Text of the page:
The Green-Eyed Monsters

Posted in Audio by - August 03, 2018
The Green-Eyed Monsters

Released June 2002

Taking Professor Bernice Summerfield into the realms of motherhood is one of the bravest and potentially most dramatically satisfying narrative changes that Big Finish could have made with the character, especially given her rough history with ex-husband Jason in a marriage that was somewhat underexplored in Bernice’s Virgin novels but who now seems poised to be a recurring character to enmesh Bernice’s past and present as she tries to raise a child within the dangerous confines of her chosen lifestyle. Dave Stone’s ‘The Green-Eyed Monsters’ for the first time presents everyone at the Braxiatel Collection as a true family, albeit an incredibly dysfunctional one in which Jason and Adrian are naturally wary of each other and what the other means to Bernice in the long-term, and so it’s no surprise that Bernice leaps at the opportunity to head into the Goronos System by herself to authenticate highly significant artefacts and totems, not realizing the hidden importance of what she has left behind.

Lisa Bowerman as Bernice perfectly captures the conflicting emotions of newfound motherhood, determined to cut down on alcohol consumption to be a good mother and to make a diary so that Peter can remember her in case she ever falls in the line of duty but also not afraid to- in light and cheery tones, of course- tell him that he has wrecked her life. Left to care for Peter as Bernice furtively departs, both Jason and Adrian develop immensely even within the broadly humorous tones of the story, and it’s refreshing to hear that Jason’s abusive childhood and the feelings he developed for Bernice while married have not been forgotten and to discover that Adrian’s people mate for life even if the males have nothing to do with the children, explaining his hidden desire for Bernice that he must ensure she never discovers. Stephen Fewell and Harry Myers are magnificent in their given roles, and their unwitting journey from hapless father figures to genuine heroes as Peter becomes a taken hostage to ensure Bernice’s cooperation is genuinely engaging and full of sweet moments even if the villainous Boris and Sloatie are rather less than remarkable.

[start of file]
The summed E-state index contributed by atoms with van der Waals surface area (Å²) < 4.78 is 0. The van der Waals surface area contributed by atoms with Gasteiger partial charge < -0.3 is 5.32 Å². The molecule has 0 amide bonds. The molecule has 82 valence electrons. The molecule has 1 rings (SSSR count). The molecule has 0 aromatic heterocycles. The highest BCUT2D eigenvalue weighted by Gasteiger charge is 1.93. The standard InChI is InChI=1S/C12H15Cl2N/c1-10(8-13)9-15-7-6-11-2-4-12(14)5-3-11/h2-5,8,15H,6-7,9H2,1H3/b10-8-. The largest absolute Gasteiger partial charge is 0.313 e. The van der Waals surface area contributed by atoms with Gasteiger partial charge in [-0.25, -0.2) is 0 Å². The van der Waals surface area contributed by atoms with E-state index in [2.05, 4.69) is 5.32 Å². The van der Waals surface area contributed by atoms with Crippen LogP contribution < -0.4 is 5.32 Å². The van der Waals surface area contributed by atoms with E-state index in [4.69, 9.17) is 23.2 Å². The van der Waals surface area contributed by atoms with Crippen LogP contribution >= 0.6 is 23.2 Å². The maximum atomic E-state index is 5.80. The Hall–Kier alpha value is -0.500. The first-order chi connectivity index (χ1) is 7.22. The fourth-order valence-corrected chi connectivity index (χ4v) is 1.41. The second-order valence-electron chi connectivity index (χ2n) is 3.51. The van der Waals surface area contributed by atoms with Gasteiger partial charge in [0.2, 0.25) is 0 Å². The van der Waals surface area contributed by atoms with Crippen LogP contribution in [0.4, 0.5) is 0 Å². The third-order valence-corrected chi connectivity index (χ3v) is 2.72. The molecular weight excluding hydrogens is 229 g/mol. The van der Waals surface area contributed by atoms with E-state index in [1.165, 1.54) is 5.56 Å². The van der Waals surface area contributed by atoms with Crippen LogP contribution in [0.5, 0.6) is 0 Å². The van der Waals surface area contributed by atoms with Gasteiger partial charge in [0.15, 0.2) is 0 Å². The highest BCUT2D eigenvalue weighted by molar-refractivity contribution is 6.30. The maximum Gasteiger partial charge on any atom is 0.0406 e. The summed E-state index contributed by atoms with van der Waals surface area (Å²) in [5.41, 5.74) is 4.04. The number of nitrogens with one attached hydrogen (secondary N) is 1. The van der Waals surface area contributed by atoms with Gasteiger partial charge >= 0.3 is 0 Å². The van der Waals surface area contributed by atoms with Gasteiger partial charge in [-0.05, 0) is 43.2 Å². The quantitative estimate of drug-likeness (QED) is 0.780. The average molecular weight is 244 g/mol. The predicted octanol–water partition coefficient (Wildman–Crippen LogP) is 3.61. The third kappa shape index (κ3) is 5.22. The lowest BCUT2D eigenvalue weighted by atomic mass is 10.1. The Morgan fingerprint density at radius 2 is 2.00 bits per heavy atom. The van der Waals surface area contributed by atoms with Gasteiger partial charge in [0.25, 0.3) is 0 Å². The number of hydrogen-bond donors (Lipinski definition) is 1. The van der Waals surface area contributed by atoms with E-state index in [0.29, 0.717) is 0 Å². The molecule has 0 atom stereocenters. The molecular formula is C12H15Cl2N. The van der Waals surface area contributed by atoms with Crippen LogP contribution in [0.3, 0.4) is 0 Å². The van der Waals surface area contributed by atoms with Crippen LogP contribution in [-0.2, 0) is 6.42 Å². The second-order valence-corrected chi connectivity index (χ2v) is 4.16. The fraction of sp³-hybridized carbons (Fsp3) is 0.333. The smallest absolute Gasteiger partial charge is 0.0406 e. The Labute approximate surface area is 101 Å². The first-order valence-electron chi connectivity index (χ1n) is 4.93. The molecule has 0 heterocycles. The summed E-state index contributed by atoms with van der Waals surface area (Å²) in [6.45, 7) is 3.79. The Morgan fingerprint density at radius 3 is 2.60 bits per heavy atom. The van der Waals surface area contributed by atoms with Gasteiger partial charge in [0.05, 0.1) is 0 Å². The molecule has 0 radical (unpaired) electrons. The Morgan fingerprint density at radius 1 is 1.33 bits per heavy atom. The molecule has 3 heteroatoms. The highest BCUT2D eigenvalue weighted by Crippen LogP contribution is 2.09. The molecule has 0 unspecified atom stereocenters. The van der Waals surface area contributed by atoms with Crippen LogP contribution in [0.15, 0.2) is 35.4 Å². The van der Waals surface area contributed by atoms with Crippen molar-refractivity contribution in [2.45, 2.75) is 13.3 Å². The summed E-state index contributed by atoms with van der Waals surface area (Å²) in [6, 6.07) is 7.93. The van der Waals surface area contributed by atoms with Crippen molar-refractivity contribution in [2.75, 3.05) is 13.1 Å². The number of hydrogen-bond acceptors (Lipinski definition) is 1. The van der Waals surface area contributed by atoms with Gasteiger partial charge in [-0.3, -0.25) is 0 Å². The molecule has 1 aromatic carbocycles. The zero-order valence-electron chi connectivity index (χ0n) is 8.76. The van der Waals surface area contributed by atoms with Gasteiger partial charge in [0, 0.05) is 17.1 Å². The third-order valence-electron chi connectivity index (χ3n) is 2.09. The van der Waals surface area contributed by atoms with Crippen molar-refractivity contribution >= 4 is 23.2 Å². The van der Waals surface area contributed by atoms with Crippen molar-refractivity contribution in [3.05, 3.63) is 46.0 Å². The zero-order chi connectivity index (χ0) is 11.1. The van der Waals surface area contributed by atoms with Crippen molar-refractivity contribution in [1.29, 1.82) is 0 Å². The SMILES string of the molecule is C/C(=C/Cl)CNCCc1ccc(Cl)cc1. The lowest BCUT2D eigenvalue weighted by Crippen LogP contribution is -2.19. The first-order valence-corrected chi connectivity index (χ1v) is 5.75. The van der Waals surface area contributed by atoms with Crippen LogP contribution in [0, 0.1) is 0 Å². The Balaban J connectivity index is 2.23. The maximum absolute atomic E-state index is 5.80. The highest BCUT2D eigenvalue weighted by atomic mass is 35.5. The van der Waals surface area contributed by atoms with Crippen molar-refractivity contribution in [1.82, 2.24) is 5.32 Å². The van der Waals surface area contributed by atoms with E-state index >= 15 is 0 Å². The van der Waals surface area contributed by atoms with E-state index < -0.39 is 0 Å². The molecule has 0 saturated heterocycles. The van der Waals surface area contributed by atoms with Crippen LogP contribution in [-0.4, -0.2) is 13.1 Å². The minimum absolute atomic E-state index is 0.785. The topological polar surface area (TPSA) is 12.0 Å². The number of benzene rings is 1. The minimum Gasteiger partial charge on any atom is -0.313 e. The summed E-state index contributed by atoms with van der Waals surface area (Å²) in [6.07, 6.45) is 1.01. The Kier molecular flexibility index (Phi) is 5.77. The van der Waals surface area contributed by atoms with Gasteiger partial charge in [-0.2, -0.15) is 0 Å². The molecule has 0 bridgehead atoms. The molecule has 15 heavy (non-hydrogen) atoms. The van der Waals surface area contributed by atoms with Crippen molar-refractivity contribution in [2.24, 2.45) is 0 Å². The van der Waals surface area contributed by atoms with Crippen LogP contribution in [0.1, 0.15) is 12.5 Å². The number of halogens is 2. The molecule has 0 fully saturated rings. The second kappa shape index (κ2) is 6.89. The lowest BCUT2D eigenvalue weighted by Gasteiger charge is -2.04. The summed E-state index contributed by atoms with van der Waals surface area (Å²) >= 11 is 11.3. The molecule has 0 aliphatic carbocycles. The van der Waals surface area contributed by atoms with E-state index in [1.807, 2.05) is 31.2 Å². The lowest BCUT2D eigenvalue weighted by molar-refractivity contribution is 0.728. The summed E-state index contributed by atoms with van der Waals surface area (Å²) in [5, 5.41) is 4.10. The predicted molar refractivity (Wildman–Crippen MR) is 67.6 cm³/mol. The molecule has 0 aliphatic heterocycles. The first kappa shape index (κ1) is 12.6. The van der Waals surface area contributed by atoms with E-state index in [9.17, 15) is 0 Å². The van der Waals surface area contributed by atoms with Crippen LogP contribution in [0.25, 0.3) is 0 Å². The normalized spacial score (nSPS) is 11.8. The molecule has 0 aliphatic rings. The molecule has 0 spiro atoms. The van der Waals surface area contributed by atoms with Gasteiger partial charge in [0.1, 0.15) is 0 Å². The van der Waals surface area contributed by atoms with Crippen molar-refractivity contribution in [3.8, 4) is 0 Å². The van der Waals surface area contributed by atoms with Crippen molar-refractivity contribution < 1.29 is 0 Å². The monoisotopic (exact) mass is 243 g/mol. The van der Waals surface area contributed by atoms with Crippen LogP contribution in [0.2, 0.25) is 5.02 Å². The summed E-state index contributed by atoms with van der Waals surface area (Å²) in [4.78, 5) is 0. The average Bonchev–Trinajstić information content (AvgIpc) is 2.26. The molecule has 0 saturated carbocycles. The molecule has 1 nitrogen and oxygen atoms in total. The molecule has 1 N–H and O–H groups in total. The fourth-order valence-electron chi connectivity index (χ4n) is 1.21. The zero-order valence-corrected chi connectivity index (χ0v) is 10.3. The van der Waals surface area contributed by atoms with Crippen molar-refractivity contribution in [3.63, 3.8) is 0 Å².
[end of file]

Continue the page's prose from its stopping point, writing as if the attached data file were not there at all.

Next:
‘The Green-Eyed Monsters’ is very much a story split into two narratives, and unfortunately the part with Jason and Adrian is far too brief given the superb emotion on display. Both parts do feature rather large narrative and logical leaps to reach the end, but so constantly drawing attention to the fact that Bernice has left Peter behind is certainly less than flattering for the character, and it must be assumed that this will be something of a normal occurrence that must be accepted for her to fully function and flourish as intended because of the constraints that having a child present would present. Sadly, Bernice’s part of the story is simply far too obvious and melodramatic to deliver maximum impact, and Lady Ashantra’s plan to insert herself into a position of power- although commendable in its complexity and time needed to pull off given the legends and belief required for it to come to fruition- is rather preposterously overblown. Part of this is in keeping with the comedic tone of the story overall, and Maria Darling is wonderful in the role, but it’s yet another component that contributes to the story delivering rather inconsequential substance despite the profound depth that is present just beneath the surface.

‘The Green-Eyed Monsters’ is absolutely a fun ride until the end, but it fails to fully explore some of the more dramatic ideas it brings up and in the end becomes an important release for the series narratively but one with only the development of the relationship between Jason and Adrian delivering any potential lasting impact and emotional weight.

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